The Tampoun land losses have exacerbated their struggle for identity and equality. They seek the same privileges that are bestowed by the government on the dominant Khmer populace, including the right to have a sacred place for their ancestors.

Yeak Lom commune would be much worse off if it wasn’t for an agreement the Tampoun community made with the provincial government allowing it to retain its land in the No. 1 tourist destination in Ratanakkiri, Boeng Yeak Lom volcanic crater lake. The Community Protected Area around the lake was formed with help from international development groups, and it receives thousands of visitors each year. But now, rampant logging in the area means that there is nothing but a 30-meter buffer of degraded forest around the lake left to be protected, and the protected area’s 25-year lease will be up in 2022, with speculators circling for opportunity.

But selling off land to private companies, economic land concessions and wealthy Khmer businessmen has decimated the original 5,067 hectares in the Yeak Lom Protected Area. The land was originally divided into small, 5-hectare plots for local families to use for swidden farming, but a number of sales have been made out of desperation, or as a result of manipulation or forced removal. Sometimes, businesses simply clear more land than the villagers agreed to sell; other times, buyers have been known to visit villages, host drinking parties and collect thumbprints under false pretenses before declaring it a signed land transfer agreement.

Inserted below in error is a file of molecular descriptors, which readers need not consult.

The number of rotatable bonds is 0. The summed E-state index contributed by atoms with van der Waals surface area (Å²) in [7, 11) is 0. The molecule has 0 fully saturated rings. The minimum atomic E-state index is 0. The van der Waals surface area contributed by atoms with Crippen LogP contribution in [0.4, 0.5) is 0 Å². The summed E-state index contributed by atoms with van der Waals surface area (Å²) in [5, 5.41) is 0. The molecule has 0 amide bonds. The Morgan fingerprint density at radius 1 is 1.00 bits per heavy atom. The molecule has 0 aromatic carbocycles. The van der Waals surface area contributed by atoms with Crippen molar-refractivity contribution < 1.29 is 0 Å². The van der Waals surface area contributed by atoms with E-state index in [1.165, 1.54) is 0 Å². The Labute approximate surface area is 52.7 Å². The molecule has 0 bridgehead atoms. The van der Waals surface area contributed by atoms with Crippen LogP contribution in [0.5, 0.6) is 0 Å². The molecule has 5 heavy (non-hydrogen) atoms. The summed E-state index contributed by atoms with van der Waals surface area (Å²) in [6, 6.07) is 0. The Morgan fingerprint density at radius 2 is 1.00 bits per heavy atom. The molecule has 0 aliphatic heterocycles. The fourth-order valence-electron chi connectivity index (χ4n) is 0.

A local NGO in Ratanakkiri, Indigenous People for Agricultural Development in Cambodia, has started a program working within the commune to establish an Elder Service Association Fund, which creates committees to help source funds for burials and land rights. At the moment, several of these committees have joined together to formally request that the provincial governor grant them official land titles to their traditional cemeteries.                         The five villages in Yeak Lom commune, where more than 500 families reside, have asked for four new burial sites of about 5 hectares of land each, but it is still far from clear that these will be granted. The need for timber to make coffins is another problem, as wood must now be imported from outside, increasing the cost of the already expensive funerals. The latter conundrum is ironic, because the point of designating the area as “protected” was to conserve its rich bio-cultural diversity.

The government in Phnom Penh pays ample lip service to the rights and freedoms of indigenous peoples in Ratanakkiri and Mondolkiri, but since the 1990s, when significant Khmer migration to the area began due to a government push to develop the country’s northeast, only indigenous displacement and disenfranchisement has transpired. Indigenous people are seen as needing their “older brothers”—the Khmers—to take care of them and lead them into the market economy. The frontiersman have plundered graves, wildlife, gems, luxury wood, and, most importantly, the livelihoods of indigenous peoples. They are becoming an underclass whose poverty and lack of resources are hindering their ability to have a voice—a process symbolized by the loss of centuries-old funeral traditions.

Andre Papadimitriou is pursuing a Ph.D. in human geography with a focus on the impacts of land laws on indigenous peoples of Cambodia and is an adviser to the Highlanders Association.